Who Builds Spec Homes?

Builders who specialize in Spec Homes buy a lot or land to build a house, and then sell the home. The builder assumes there will be money made from this type of transaction. These builders are often aware this is a speculative venture. Meaning the home was built with the intention of selling it for a profit, as-is or with very minimal changes. There are some builders who specialize in building just spec homes. To put it plainly, these builders have a preference toward building homes minus the complications that stem from on-hand, customer involvement. Either way, depending on the general price range of the home, builders usually make it a priority to build what will sell the easiest. Most experienced spec home builders will already have an established idea of what the people like and are willing to buy.

Pros of Spec Homes

Spec Homes are almost always going to be a safe investment. This, of course relies heavily on the builder. Still, it’s safe to assume the builder is also going to want to develop a decent property that will turn over a nice profit. These homes are well done, are balanced in terms of amenities and upgrades, built in promising neighborhoods, and are easily marketable. These homes are quick and easy solutions as they are often completed and ready for immediate occupancy. This makes for what is probably the most appealing characteristic of a spec home. That is, the consumers’ ability to see what their money is buying.

Cons of Spec Homes

The biggest drawback to spec homes is the inability to make a lot of custom changes to better you’re your lifestyle needs. Instead, customers are moving into homes based on the builder’s idea of what your home should be like at the time of the purchase. This means that all the special features you have been dreaming up to include as part of your home can either be available, or not. And, those items that weren’t on your list of “needs and wants” could make up a good portion of costs already included in the sales price.

What are Tract Homes?

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Tract homes are named after the large tract (or parcel) of land they are usually built on. These typically reside inside of planned communities, nestled right outside a city’s core. Because of this, tract homes have a reputation of being more “cookie-cutter” or “off-the-shelf) housing. Each developer has their own design choices to establish a cohesive look and feel. Generally, there is not a lot of opportunities to make changes to these homes. Single-family, condominiums, town houses and condominiums are a few properties types.

What Does a Tract Home Include?

Typically, a builder will construct these in quantity and offer a customer the choices of Model A, B, or C. Your options may include an available lot and the ability to pick a floor plan (pending the stage of the development), or an already built home in the tract. These houses come with standard amenities that are built into the price and can include upgrades that add to the price.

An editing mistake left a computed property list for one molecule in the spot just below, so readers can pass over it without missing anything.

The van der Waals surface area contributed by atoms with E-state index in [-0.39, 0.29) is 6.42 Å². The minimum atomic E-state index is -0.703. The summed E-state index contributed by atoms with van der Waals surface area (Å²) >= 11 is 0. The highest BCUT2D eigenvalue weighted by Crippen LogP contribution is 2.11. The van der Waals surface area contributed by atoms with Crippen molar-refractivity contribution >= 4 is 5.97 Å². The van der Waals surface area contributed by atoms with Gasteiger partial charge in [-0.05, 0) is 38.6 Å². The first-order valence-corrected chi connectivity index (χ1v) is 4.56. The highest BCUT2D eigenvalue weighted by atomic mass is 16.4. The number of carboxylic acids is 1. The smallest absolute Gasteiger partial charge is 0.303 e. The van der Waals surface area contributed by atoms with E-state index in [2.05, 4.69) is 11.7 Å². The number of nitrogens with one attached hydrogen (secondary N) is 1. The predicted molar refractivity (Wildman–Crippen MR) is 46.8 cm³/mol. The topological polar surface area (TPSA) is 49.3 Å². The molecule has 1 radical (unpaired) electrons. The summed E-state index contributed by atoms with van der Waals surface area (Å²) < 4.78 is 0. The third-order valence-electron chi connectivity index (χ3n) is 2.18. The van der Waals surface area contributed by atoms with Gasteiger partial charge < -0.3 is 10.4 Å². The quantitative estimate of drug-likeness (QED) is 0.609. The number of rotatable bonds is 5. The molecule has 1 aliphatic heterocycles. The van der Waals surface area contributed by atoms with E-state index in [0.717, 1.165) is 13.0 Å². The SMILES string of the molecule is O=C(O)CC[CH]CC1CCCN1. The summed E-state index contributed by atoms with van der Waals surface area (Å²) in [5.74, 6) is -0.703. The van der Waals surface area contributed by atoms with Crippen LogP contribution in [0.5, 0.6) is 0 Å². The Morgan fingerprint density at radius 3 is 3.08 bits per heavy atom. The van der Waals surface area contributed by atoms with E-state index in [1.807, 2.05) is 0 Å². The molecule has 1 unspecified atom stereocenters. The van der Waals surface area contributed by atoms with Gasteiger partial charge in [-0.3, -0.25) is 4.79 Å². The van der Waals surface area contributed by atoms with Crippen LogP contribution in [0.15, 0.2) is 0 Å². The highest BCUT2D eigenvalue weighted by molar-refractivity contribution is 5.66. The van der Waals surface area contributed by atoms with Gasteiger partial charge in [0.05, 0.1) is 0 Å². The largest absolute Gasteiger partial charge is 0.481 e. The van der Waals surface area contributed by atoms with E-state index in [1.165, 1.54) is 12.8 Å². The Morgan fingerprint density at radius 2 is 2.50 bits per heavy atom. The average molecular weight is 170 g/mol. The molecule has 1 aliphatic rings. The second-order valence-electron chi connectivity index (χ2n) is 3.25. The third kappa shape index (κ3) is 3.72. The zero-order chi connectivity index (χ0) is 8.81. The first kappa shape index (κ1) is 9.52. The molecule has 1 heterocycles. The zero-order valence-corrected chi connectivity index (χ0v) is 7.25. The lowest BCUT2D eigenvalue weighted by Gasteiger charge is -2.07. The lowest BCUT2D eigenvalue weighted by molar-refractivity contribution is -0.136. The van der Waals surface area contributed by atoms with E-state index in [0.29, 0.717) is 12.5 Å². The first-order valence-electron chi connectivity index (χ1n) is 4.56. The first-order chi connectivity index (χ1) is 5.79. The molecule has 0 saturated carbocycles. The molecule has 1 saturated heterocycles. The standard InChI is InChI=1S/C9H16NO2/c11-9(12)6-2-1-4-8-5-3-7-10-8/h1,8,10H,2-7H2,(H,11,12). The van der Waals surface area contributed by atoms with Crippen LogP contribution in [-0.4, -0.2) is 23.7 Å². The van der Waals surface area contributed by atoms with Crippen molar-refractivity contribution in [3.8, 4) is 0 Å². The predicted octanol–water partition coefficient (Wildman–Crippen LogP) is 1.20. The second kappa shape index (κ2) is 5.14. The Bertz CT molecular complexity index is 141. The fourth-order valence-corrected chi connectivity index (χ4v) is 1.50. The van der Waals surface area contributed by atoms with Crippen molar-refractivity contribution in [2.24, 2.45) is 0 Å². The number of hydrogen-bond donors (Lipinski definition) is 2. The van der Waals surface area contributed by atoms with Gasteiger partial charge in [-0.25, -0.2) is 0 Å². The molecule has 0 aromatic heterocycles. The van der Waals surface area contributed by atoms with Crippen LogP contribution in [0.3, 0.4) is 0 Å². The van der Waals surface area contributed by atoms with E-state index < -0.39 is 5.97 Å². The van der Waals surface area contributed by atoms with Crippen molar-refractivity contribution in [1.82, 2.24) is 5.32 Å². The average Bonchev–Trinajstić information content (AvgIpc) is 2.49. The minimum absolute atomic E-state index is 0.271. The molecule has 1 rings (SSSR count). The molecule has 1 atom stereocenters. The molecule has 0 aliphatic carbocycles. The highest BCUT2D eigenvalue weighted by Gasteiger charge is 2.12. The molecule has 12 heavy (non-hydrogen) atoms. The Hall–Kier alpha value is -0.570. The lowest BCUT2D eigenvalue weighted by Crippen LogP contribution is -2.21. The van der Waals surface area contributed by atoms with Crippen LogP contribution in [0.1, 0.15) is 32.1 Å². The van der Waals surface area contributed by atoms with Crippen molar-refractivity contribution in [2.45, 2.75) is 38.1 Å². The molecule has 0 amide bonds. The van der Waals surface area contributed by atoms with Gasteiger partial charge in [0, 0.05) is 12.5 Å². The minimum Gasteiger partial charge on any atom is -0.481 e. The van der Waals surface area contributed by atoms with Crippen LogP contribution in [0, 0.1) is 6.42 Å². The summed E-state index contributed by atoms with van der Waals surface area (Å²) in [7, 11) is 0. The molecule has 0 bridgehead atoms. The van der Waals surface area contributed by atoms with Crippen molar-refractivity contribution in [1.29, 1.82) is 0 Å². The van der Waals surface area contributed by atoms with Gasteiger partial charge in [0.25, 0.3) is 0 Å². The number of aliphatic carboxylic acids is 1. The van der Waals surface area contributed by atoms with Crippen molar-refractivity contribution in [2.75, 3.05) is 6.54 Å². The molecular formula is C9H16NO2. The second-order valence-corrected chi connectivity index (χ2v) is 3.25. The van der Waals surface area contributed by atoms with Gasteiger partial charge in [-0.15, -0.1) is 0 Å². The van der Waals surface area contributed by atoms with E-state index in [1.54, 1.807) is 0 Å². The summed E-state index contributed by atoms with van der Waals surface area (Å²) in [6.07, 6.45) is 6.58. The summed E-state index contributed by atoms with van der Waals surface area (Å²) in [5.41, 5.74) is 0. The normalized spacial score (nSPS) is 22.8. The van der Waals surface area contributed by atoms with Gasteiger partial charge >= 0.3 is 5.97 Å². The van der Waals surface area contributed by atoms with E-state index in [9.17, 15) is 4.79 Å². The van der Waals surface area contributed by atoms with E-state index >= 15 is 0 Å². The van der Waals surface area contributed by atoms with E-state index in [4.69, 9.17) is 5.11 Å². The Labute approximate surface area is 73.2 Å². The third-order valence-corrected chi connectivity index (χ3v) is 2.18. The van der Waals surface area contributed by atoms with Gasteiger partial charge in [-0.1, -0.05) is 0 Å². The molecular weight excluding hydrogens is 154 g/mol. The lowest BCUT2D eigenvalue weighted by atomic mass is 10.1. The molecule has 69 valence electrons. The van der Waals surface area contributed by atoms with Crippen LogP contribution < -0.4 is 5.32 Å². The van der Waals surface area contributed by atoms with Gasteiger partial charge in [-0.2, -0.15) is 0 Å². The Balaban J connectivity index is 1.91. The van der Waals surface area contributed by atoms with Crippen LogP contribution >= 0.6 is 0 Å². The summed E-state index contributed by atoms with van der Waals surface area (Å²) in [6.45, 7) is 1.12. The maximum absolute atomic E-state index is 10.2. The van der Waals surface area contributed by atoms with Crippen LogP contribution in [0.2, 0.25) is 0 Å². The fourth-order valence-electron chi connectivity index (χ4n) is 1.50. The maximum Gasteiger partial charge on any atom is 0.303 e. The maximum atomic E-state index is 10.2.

Who Builds Tract Homes?

Tract, which is interchangeable with “Production Home” builders, are developers who own a large plot (tract) of land, divided into numerous smaller lots. These lots are then used for “stock plan homes” to be built on. The floor plans offered consist of one of the few popular plans the builder offers for sale. This allows for the mass-production of homes built over and over, often hundreds of times.

Pros of a Tract Home

The lower price is the most obvious leader. The builder typically purchases bulk materials and passes on the savings to you. The floor plan, developed to appeal to a mass market, can be appealing. There is usually little doubt about what type of house is being built next door, and this means the community will build out more quickly. Many planned communities include additional perks like clubhouses, pools, tennis, and sports club. They are usually built near major transportation hubs to help simplify transit.

Cons of a Tract Home

On the flip side, these homes are built with price-point as a major consideration. Turning a profit depends on how quickly and cost-effectively the builder constructs the home. Always check for both the quality of materials and construction methods.

In Summary: What do You Choose?

In the end, your final decision is going to narrow down to many important factors such as time, investment, and lifestyle needs. Whichever you decide, it’s important to remember that there is no wrong choice when it comes to what fits your lifestyle needs best.

How did you decide on your type of new home builder? Any additional important information, or tips and tricks when it comes to which type to choose? We would love to hear from you! Leave your feedback in the comment section below.

Interested in learning about the many benefits of new home ownership that come with every D.R. Horton home? Reach out today to one of our customer care specialists to learn more!